“These children have been under a lot of stress and pressure – for them drawing can be a wonderful release”
Better Angels podcast, Children in conflicts, Education in emergencies, Refugees and internally displaced people, Safe schools, Sarah Brown
In the latest of her Better Angels podcast series, Theirworld President Sarah Brown talks about the role of creativity in change to film-makers Nadine Labaki and Steve Nguyen, children's illustrator Nick Sharrat and Syrian activists in Lebanon.
Writers, artists and musicians have been the creative force behind world-changing campaigns for many years.
Creative ideas can inspire change, enhance communication and express solidarity – from music, art, storytelling, illustration, drama, the spoken and written word and more.
In the latest episode of her Better Angels podcast, Theirworld President Sarah Brown explores these themes and talks to Lebanese actress and director Nadine Labaki, American-Vietnamese film-maker Steve Nguyen, Syrian activists from the civil society group Mobaderoon and the British writer and illustrator Nick Sharratt.
Nick recently travelled to Lebanon with Theirworld, where he met Syrian children at a refugee camp in the Bekaa Valley and a school in Beirut.
“I went along with my books and my drawing materials. I spoke with the children and heard their stories and then I showed them my books,” he tells Sarah.
“My books are very much humour-based so it was wonderful sharing the jokes and the humour. They’re also very visual and they laughed at my work and we drew some very silly drawings together.”
Nick says when he heard some girls giggling, he realised this was a safe place where they could relax after their traumatic experiences and just be children.
He adds: “These children have been in extraordinary circumstances and under a lot of stress and pressure.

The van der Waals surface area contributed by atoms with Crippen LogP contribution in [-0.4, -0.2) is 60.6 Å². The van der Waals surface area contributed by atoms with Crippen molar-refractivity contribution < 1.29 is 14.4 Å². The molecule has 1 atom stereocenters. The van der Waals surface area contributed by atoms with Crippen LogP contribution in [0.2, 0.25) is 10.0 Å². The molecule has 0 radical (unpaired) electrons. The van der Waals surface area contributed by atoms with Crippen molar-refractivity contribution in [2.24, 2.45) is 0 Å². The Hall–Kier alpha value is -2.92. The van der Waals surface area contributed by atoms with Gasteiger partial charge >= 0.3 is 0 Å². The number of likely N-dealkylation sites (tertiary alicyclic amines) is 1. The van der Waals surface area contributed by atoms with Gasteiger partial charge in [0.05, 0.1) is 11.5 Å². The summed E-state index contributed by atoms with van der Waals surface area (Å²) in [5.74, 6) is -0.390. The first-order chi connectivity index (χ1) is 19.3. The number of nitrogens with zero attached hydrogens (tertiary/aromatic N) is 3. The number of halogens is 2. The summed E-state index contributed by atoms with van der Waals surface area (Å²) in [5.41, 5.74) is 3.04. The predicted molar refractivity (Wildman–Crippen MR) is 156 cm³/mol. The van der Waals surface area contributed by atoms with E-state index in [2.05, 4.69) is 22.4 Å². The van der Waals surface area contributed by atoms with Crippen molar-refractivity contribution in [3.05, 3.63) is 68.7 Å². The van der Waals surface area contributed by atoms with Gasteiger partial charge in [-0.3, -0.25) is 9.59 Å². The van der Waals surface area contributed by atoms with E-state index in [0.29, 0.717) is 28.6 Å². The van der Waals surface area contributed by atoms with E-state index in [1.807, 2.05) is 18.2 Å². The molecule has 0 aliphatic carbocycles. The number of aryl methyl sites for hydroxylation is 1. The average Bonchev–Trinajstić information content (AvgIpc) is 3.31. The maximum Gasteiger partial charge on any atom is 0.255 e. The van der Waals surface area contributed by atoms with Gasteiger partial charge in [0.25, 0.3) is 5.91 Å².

“For all children, drawing can be a wonderful release and just a lovely way to stretch your imagination and to have fun.
Fun is a really really important part of growing up.”
Nadine Labaki – whose acclaimed 2007 film Caramel is about the lives of women in Lebanon – grew up in Beirut during the civil war.
She says film-making “allows me to talk about the things that become obsessions. It’s my scream for help sometimes.
“I see film now as a way to really change the world, to really open subjects and open debates.
“Growing up in the civil war, boredom was a big part of my life. Sometimes we didn’t go to school, sometimes we couldn’t play outside, sometimes we would live for weeks behind the sandbags. Watching films really allowed me to escape my reality. It allowed me to discover the world.”
Steve Nguyen specialises in making short films, animations and music videos – and shares them with his huge social media following
“For me, art and storytelling are the same thing,” he tells Sarah. “I try to maximise my message through words, through my voice, the images – I put my heart and soul into it when I work on something.
“It really makes a difference when you don’t say too much. The art, the animation – that does all the talking.”
Steve has collaborated with Theirworld on several projects, including making the film RISE for our A World at School movement which showed how three of our Global Youth Ambassadors had overcome terrible trauma in their childhood.
The Mobaderoon group hold theatre workshops with Syrian refugees in Lebanon. Anas Yunes, an actor trained in interactive theatre, says: “Theatre is a tool to make a discussion about anything. We motivate people to change their fates.”
Abir AHajibrahim, a co-founder of the organisation, tells Sarah: “No matter what is happening inside Syria, we need to put our eyes on the future of our country.
“It helps to have a place where they (young people) can express their feelings. It is very hard to lift their eyes to the future but techniques like interactive theatre can get people engaged easily.
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Sarah talks to politicians, entertainers, activists and world leaders about their inspiration, their hopes and their dreams at a time of enormous international upheaval.
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